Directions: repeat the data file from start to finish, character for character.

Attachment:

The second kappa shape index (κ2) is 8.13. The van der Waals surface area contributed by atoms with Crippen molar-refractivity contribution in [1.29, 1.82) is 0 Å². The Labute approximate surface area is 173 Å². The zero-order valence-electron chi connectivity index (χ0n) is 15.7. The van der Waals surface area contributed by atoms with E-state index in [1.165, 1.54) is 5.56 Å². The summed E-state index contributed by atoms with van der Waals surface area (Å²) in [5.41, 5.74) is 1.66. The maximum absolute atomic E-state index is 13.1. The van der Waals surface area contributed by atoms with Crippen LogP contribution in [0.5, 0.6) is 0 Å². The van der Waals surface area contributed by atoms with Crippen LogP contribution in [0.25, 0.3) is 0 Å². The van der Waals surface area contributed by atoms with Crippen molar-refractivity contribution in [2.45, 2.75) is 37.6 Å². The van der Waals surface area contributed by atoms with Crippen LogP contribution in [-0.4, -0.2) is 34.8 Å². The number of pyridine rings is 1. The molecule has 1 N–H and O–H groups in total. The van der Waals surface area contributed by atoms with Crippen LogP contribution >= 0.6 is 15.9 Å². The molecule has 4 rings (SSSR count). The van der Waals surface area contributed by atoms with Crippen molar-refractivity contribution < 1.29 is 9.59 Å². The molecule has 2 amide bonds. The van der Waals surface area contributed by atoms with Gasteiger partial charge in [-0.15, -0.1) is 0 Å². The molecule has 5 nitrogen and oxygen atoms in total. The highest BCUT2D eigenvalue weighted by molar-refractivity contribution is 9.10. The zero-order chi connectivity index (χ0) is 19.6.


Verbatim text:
The second kappa shape index (κ2) is 8.13. The van der Waals surface area contributed by atoms with Crippen molar-refractivity contribution in [1.29, 1.82) is 0 Å². The Labute approximate surface area is 173 Å². The zero-order valence-electron chi connectivity index (χ0n) is 15.7. The van der Waals surface area contributed by atoms with E-state index in [1.165, 1.54) is 5.56 Å². The summed E-state index contributed by atoms with van der Waals surface area (Å²) in [5.41, 5.74) is 1.66. The maximum absolute atomic E-state index is 13.1. The van der Waals surface area contributed by atoms with Crippen LogP contribution in [0.5, 0.6) is 0 Å². The van der Waals surface area contributed by atoms with Crippen LogP contribution in [0.25, 0.3) is 0 Å². The van der Waals surface area contributed by atoms with Crippen molar-refractivity contribution in [2.45, 2.75) is 37.6 Å². The van der Waals surface area contributed by atoms with Crippen LogP contribution in [-0.4, -0.2) is 34.8 Å². The number of pyridine rings is 1. The molecule has 1 N–H and O–H groups in total. The van der Waals surface area contributed by atoms with Crippen LogP contribution >= 0.6 is 15.9 Å². The molecule has 4 rings (SSSR count). The van der Waals surface area contributed by atoms with Crippen molar-refractivity contribution < 1.29 is 9.59 Å². The molecule has 2 amide bonds. The van der Waals surface area contributed by atoms with Gasteiger partial charge in [-0.15, -0.1) is 0 Å². The molecule has 5 nitrogen and oxygen atoms in total. The highest BCUT2D eigenvalue weighted by molar-refractivity contribution is 9.10. The zero-order chi connectivity index (χ0) is 19.6.